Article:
A young leader is bringing his passion for collaboration to create a hackerspace in Baghdad this October. Bilal Ghalib, an expat who is returning to Iraq from the U.S. to host the Baghdad maker space, has a passion for bringing people together to solve complex societal problems through simple collaboration.
Ghalib is currently a maker advocate consultant with Autodesk, a leader in 3D design, engineering, and entertainment software, helping professionals to imagine and design a better world.
Labeling himself “lead instigator” on the initiative’s website reveals clearly Ghalib's passionate and ambitious personality.
His project, GEMSI, or the Global Entrepreneurship and Maker Space Initiative, has already successfully led maker/hackerspaces in Cairo and Beirut over the last year. Their website defines a hackerspace, or maker space, as “empowering spaces within which individuals use the space, tools, and the community to build things they are passionate about…local repositories of science, technology, engineering, math, and arts.”
Now the team is bringing their passion and unique skills to the communities of Baghdad. By raising money on Kickstarter, GEMSI was able to raise $8,169, more than $1,000 over their target amount, and successfully run a maker space in Cairo in conjunction with Maker Fair Africa, leaving a permanent mark on the Egyptian hackerspace. They are hoping to continue that momentum going into Baghdad.
“A thousand years ago, Baghdad was a hub of science, technology, art and philosophy and it can be that again,” Ghalib pronounces in his inspiring kickstarter video pitch.
After participating in TEDxBaghdad this past April and running several workshops, Ghalib saw the untapped passion and excitement of Iraqis to solve the issues that affect them daily. The team at GEMSI seeks to spread their successes in Cairo and Beirut through two hackerspaces to be hosted in Baghdad. With a goal of $27,500 for the events in Baghdad, GEMSI has a view to create a lasting impact by bringing life to the hackerspace community in Iraq.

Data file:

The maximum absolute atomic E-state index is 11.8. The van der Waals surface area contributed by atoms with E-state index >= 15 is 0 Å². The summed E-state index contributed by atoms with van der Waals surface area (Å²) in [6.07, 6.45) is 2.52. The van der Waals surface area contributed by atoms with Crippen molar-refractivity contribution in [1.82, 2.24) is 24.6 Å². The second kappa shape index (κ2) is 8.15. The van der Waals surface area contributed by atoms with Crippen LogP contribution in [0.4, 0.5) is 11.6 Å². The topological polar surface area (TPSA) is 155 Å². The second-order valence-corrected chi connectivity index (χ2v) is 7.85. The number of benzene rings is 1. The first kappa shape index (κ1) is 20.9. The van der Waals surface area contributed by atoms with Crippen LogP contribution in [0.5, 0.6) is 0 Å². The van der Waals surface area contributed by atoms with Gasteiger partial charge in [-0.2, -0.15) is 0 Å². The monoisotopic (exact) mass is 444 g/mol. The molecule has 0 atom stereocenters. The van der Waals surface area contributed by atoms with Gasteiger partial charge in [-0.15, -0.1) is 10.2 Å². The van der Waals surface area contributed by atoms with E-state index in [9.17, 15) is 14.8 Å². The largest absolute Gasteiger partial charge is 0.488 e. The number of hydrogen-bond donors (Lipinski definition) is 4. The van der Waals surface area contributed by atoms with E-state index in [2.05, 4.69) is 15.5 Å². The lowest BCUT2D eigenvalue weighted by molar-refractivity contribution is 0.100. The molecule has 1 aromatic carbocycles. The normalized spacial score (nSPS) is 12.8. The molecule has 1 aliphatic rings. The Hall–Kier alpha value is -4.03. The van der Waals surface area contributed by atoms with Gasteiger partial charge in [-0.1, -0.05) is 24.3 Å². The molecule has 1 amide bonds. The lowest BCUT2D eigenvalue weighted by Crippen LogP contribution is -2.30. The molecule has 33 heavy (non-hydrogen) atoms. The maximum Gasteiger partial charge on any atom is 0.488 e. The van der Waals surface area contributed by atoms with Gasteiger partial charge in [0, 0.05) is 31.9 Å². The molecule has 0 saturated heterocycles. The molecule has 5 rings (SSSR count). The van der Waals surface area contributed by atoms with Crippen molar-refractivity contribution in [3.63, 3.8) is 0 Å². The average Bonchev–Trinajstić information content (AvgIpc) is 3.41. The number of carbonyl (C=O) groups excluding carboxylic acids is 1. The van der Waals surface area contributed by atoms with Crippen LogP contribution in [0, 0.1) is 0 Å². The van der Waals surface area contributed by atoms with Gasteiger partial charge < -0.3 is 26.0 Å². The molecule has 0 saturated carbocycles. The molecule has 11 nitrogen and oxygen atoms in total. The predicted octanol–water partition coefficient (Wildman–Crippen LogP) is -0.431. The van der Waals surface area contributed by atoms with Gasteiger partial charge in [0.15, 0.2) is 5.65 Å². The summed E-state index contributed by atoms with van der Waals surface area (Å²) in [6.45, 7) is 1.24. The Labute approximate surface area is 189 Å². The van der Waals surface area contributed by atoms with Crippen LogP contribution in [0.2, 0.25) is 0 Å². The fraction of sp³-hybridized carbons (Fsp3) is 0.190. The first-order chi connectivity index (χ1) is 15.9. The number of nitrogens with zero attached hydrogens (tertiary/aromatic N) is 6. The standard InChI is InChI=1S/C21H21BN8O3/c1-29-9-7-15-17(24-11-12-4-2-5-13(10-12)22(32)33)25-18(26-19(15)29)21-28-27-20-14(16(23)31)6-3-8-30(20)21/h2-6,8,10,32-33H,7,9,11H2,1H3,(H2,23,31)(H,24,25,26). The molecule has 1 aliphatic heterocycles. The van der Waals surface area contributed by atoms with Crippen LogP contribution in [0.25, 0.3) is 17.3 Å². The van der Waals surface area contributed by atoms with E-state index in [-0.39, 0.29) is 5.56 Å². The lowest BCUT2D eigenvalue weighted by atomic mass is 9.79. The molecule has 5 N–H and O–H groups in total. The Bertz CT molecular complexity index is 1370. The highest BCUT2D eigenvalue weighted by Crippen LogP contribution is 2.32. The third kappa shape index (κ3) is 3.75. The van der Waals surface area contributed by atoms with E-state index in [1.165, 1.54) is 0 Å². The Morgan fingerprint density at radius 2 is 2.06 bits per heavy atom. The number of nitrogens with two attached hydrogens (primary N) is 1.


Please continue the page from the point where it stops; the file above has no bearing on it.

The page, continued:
The first event, Riwaya wa Bidaya (Stories and Beginning) on October 5th, will include a livestream conference to “draw out stories of engagement and courage… to gather stories and showcase the creative talent of community members as they come across challenges in their neighborhoods and cities.”
At their second event, Amal wa Amal (Work and Hope) on October 18th-19th, “We will invite local artists to run workshops on their crafts as well as run skillshares that promote the idea that everyone has something valuable to share.” The event will build off of the stories collected at Riwaya wa Bidaya.
Leading up to these events in Baghdad, GEMSI is hosting a competition, the Baghdad Story Challenge, to creatively share stories of service to the community and turning that service into action. One such story can be seen in the comic featured on their website.
Ghalib explains that, “The challenges that Iraq faces are vast, but the solutions to those challenges are already inside the country.” GEMSI aims to enable new hackerspaces to find innovative solutions to pressing issues through a unique and inventive space designed for collaboration.
In his pitch, Ghalib explains that there are over 700 of these grassroots community spaces throughout the world, and very few of them are in the Middle East.
Seeking to change this reality, GEMSI is working to “foster a culture of innovation, creativity, problem solving, sharing and making,” as their website details.
Empowering hackers and makers through this initiative redefines community discussion and brainstorming into a proactive process to foster real change. With an inspiring message of creative brainstorming and problem-solving, GEMSI’s hackerspaces have the potential to transform the region from the ground up.